The FunnelFlux javascript tracking provides some information about the visiting user that can be grabbed and used for whatever purpose.

We will be expanding the JS over time to provide more information - such as user country, ISP, etc., so that you can use this information in your landers without needing to pass it in the URL or rely on external providers.


The javascript's useful output

When the FunnelFlux JS loads it generates an iFrame on the page with the id _ffq_track

This iFrame contains a message with data about the visitor - a typical message may look like this (though it would not have nice formatting like this):

window.parent.postMessage({
  "idHit": "325721182056347732",
  "hitTimestamp": 1529576310,
  "entranceTimestamp": 1529576310,
  "hitCost": 0,
  "idVisitor": "325721182056347732",
  "visitorTagIds": null,
  "idIncomingTraffic": "325721182056347732",
  "idTrafficSource": "17",
  "idFunnel": "203212058743938454",
  "idNode": 203744182158054903,
  "nodeType": 2,
  "timeOnPage": null,
  "userAgent": "Mozilla/5.0 (Windows NT 10.0; Win64; x64) AppleWebKit/537.36 (KHTML, like Gecko) Chrome/67.0.3396.87 Safari/537.36",
  "mainLanguage": "en-US",
  "otherLanguages": null,
  "referrer": "",
  "bIsNewVisitor": true,
  "bFilteredTraffic": null,
  "bFunnelEntrance": true,
  "aTrackingFields": [],
  "frameId": "_ffq_track_",
  "ok": 1
}, '*');


So, right now it contains the visitor hit ID, their visitor ID, the funnel and node ID, a list of any tags, and so on.


Accessing and using this data

The easiest way to access and use this data is by adding some javascript to "listen" for this message then do something.

Importantly, code to do this should come before the FunnelFlux JS -- no point trying to listen for something after it has happened right?

Here is example code to retrieve visitor ID:

<script type="text/javascript">
window.addEventListener("message", function(e) {
if( e.data.ok && e.data.frameId == '_ffq_track_' ) {
    var ffVisitorID = e.data.idVisitor;
}
}, false);
</script>


The above code creates a new variable ffVisitorID  and sets this to whatever is in the tracking JS message that spawns when the page loads.

If you wanted to directly set some HTML properties you could do so in the JS as well:

<script type="text/javascript">
window.addEventListener("message", function(e) {
if( e.data.ok && e.data.frameId == '_ffq_track_' ) {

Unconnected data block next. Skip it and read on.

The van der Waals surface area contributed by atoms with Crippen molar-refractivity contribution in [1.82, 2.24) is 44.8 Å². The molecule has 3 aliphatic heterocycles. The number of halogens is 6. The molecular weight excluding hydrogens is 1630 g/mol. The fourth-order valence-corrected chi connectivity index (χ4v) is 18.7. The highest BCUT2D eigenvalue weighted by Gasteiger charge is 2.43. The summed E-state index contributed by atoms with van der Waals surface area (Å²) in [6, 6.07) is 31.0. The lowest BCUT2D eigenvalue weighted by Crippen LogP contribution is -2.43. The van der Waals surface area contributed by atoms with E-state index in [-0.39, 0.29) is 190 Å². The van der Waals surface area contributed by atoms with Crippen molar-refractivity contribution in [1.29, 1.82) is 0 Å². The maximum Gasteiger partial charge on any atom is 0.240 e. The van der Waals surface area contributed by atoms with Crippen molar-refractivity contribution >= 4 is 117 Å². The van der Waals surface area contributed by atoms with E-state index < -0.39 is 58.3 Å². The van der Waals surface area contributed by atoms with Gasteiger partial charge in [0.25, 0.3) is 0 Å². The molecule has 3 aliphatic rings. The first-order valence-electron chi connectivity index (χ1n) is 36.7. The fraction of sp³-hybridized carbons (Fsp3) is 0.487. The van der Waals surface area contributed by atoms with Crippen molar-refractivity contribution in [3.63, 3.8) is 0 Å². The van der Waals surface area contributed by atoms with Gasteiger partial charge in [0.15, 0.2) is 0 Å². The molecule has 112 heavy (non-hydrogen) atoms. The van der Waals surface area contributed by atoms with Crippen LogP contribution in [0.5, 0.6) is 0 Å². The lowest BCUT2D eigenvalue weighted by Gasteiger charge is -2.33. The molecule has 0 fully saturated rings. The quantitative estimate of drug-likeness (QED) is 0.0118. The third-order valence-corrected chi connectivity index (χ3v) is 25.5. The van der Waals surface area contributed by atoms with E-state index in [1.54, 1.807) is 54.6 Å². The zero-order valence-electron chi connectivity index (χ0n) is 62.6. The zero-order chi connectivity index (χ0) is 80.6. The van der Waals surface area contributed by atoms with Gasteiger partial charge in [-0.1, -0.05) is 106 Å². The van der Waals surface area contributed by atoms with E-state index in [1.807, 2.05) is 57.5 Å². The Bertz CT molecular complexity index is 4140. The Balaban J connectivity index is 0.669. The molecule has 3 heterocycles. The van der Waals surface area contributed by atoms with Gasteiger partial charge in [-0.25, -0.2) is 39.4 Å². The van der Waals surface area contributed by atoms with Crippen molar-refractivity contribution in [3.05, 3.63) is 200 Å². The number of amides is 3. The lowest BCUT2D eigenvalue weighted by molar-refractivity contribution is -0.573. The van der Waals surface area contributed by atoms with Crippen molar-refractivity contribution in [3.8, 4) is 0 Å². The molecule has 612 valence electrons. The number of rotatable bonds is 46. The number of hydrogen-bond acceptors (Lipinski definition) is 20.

document.getElementById('visitorid').value = e.data.idVisitor;
}
}, false);
</script>

 
The above could be used to set some hidden form field with ID visitorid  to have the FunnelFlux visitor ID in it -- useful if you want to pass visitor ID's to email systems through their opt-in forms.


Getting data provided by tokens

Ever wanted to get tracker data like country name, device model, ISP etc. without having to use redirects and pass these in the URL?

Yep, can do that. You can use any token in the JS to add the corresponding output to the iFrame so you can use it in your page code.

Simply update your JS to include relevant tokens:

fflux.track({
   timeOnPage: false,
   timeOnPageResolution: 3000,
   noCookies: false,
   tokenInjection: {
     intoUrl: false,
     intoForms: { selector: null },
     intoLinks: { selector: null },
     tokens: {
       'country': '{location-countryname}',
       'isp': '{connection-isp}'
     }
   }
});


Now the postMessage output will include a flux_inject section that contains these tokens. Example:

"flux_inject": {
    "intoUrl": false,
    "intoForms": {
        "selector": null
    },
    "intoLinks": {
        "selector": null
    },
    "tokens": {
        "country": "United States",
        "isp": "Comcast LLC"
    }
}


You can then access all these tokens using the same approach as earlier:

<script type="text/javascript">
window.addEventListener("message", function(e) {
if( e.data.ok && e.data.frameId == '_ffq_track_' ) {
    var userCountry = e.data.flux_inject.tokens.country;
    var userIsp = e.data.flux_inject.tokens.isp;
}
}, false);
</script>


If you want to use this data dynamically in page text, we suggest wrapping the code that makes those updates inside the above code (i.e. after the var definition parts) so that they all execute in order once the postMessage is available, to make the process as fast and efficient as possible.


What we plan to add

There is a general trend of moving away from redirection-based tracking, which will make it increasingly difficult to rely on passing data in URLs with tokens.

But, dynamic pages that use a passed model, ISP, and tracking field parameters are quite common in the marketing industry - we will try to make the JS as competent at providing these as a redirect.

Our current list of data to add includes:

  • User location (continent/country/city) (DONE)
  • User ISP / mobile carrier (DONE)
  • Device type, model, manufacturer (DONE)
  • Is located in EU country? (yes/no)
  • Is known datacenter? (yes/no)
  • Previous node ID
  • Previous lander node visited (if applicable)
  • Session ID

We removed IP from the response as part of making the tracking system better align with GDPR - we may add it back in the future with it automatically anonymised for EU countries though at this stage have no plans to add it back.

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